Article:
Experiencing the Culture and History of Denmark at Aarhus University

Taylah De Wit, Bachelor of Science/Laws

Short-term program: Experience Summer at Aarhus University

Denmark (July 2018)

My short-term exchange program was hosted by Aarhus University in Denmark. The campus was absolutely stunning and it had an amazing ambience. It had so many study and social places as well as beautiful gardens and was steeped in culture and history. Life on campus was quiet as it was during the summer semester for Danish students, however there were still some locals who participated in the summer courses and heaps of international students. The summer university program promoted and organised a lot of social events and opportunities for everyone to meet and socialise.

The highlight of the program was meeting people from all around the world.

In terms of the academics of the university, I really enjoyed the teaching style. For me, I had class everyday during the week for three hours. I studied Animal Law – which was the first class of its kind in Scandinavia.  It was an intensive 3-week course that created a very in-depth understanding and I had multiple guest lecturers from all around the world. This included academics from Scotland, Barcelona, the United States, Denmark, and Ireland. This created a more global perspective on the topic and created amazing networking opportunities.

In regards to the accommodation, I stayed in student housing which was located on the smaller campus of the university. The accommodation was nice and my room set-up was just a bed, wardrobe, and sink. I had to share a kitchen and bathroom with other students, which meant I got to know a lot of the local Aarhus University students.  I would really recommend student housing as it was a really fun vibe and experience.

The campus was absolutely stunning!

Aarhus is a beautiful seaside city and I absolutely loved my time there. Everything was in walking distance and all of the locals were so lovely. Everyone speaks English in Denmark so it is very easy to find your way. There is plenty to see and do but also it is a very nice place to just relax. The living expenses were similar to Australia, except for eating out at restaurants, which was quite expensive. So I would definitely recommend cooking for yourself!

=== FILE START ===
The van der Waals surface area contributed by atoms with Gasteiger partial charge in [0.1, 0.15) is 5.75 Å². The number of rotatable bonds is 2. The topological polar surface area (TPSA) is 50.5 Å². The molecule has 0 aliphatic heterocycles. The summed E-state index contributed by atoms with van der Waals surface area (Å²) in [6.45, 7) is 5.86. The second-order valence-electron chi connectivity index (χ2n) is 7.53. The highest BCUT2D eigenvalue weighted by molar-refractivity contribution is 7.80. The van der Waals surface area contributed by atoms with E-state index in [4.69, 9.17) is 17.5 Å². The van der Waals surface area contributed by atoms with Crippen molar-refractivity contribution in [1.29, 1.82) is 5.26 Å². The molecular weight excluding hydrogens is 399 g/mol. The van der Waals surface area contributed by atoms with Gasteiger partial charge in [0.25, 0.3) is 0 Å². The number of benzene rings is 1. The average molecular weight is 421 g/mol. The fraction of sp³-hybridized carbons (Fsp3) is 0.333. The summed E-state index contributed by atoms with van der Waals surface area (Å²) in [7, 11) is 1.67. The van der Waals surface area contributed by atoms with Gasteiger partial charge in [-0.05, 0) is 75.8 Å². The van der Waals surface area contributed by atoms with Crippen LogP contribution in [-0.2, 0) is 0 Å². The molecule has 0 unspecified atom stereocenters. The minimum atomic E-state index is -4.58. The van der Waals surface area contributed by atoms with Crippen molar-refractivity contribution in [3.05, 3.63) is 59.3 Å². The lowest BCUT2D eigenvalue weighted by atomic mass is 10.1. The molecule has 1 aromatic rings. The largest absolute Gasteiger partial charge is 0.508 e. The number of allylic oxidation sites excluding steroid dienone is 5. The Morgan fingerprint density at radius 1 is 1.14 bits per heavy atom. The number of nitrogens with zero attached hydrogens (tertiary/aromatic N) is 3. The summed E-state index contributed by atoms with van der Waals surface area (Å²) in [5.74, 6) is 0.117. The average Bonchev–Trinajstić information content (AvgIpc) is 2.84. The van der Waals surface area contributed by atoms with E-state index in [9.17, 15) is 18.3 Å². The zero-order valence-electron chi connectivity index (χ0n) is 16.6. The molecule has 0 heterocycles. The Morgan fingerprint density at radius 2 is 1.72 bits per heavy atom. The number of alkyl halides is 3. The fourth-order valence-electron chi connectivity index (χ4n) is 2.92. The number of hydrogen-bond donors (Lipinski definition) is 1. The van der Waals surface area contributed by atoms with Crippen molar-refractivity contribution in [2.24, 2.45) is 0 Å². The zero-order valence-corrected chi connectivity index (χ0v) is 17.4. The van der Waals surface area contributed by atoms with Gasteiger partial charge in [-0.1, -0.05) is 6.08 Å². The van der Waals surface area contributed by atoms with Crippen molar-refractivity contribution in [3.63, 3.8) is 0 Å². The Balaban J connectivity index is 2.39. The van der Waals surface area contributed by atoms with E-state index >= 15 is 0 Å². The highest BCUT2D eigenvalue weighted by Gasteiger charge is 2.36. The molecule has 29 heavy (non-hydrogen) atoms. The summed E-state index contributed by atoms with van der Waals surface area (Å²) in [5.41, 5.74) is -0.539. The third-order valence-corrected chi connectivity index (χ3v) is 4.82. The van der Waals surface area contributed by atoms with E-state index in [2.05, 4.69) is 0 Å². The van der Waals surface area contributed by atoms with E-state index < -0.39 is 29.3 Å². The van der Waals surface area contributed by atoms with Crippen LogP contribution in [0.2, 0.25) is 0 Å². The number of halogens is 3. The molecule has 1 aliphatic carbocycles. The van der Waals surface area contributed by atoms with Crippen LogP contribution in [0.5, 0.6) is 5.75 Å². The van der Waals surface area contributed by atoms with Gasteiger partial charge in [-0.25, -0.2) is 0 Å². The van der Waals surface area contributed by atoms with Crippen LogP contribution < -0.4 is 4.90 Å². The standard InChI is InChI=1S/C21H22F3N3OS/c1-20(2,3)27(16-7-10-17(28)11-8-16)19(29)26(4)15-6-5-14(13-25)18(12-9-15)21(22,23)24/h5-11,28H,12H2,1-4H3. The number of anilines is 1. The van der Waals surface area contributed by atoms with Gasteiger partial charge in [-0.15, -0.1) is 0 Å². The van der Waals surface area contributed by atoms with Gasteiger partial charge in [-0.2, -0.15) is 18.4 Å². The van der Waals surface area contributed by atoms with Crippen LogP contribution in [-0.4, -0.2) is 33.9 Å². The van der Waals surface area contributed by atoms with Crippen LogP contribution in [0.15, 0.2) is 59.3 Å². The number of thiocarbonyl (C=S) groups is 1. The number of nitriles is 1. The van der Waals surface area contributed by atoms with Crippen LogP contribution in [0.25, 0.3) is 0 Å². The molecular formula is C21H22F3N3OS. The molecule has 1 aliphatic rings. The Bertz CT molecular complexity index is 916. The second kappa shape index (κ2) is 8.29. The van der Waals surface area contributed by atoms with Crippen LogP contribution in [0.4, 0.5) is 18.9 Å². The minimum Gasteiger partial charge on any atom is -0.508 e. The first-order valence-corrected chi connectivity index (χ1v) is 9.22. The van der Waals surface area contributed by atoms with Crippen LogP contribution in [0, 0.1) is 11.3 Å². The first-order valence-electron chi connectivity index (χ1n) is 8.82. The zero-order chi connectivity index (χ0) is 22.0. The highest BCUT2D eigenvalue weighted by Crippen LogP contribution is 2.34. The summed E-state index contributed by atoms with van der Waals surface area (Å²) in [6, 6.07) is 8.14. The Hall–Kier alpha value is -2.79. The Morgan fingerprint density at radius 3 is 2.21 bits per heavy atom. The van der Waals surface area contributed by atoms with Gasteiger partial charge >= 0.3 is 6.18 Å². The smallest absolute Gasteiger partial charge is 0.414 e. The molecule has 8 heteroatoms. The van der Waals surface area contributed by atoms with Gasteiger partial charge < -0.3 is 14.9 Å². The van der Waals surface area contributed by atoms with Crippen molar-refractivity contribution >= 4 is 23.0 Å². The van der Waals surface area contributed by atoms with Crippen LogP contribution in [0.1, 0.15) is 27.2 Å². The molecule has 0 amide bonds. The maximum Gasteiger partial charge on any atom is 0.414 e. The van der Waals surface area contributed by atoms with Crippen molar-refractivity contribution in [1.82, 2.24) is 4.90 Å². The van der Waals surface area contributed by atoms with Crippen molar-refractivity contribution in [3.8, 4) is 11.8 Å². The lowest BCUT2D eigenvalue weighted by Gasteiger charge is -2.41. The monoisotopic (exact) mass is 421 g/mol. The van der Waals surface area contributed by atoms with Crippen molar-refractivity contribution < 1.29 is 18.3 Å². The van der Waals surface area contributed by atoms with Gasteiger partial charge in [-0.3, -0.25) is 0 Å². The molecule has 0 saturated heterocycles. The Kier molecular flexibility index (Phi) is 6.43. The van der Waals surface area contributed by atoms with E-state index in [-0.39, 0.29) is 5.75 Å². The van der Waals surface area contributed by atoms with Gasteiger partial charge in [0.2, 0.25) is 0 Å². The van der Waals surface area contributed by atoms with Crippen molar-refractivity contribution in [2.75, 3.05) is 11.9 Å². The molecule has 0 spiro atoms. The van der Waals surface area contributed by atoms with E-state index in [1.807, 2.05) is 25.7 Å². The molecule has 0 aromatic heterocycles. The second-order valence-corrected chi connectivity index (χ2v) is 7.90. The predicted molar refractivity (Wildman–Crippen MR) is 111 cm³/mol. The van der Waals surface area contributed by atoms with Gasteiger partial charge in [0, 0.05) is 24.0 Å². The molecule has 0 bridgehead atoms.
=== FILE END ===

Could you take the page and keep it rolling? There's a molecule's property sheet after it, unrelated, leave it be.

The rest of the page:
The highlight of my short-term program would definitely be meeting people from all around the world. I also really enjoyed visiting the beaches, the deer park and the ARos Art Museum – the rainbow panorama skywalk was insane. If you get the opportunity I would definitely recommend going on a short-term exchange to Aarhus University.

Leeds Survival Guide, Part 2: Leeds Lingo

In the past few months of being in Leeds, there have been plenty of interesting and strange Yorkshire sayings that I’ve encountered. In Australia, we have words such as “snag”, “arvo”, “grog” that are native to the Australian language. Similarly, there are newfound words found in the ‘Yorkshire’ dialect found in places like Leeds, York and Sheffield.

As part of my Leeds Survival Guide, I’m going to share a few crucial and the most interesting words I’ve heard so far.

Most importantly, when you first make eye contact with a Yorkshire person you’ll most likely be greeted with “you alright?”. This happens to mean “how are you?” but if you’re not expecting it, it feels strange being asked if you’re alright by the cashier at a supermarket or a stranger you pass by.

Why yes I am okay… Do I not look okay?!

You are supposed to respond with something like, “yes I’m good, and you?”, but it is definitely something I had to get used to.

Aside from that, the following are some more intriguing things I’ve heard that I thought would be good for an incoming student to wrap their head around:

  • Ey up – Hello?
  • Aye – Yes (Kind of like a pirate with a British accent)
  • Clever clogs – Conceited person
  • Egg on – To urge someone to do something
  • Endways – Forward
  • Fancy dress – Costume (Not in fact nice clothing, but something like a Halloween costume)
  • Jiggered – Exhausted
  • Jock – Food or lunch (similar to the Australian use of ‘tucker’)
  • Lark – Good fun
  • Teem – Pour (e.g. “It’s teeming!” – “It’s pouring rain!”)
  • Us – Me, my or our
  • Usen – Plural of ‘us’ (Kind of like the way some Aussies say ‘youse’ as a plural of ‘you’)

And here are some Yorkshire idioms that are fun to say:

  • As daft as a dormhouse – Not very intelligent
  • As sharp as a Sheffield – Someone who is quick-witted
  • Catch as catch can – Everyone for themselves
  • Where there’s muck there’s brass – Where there’s hard work, there’s money

There are plenty more England ‘easter eggs’ like this to be found and it is most definitely worth it to explore and find them all. To quote a plaque I found in Whitby, I personally really ‘luv it ere’.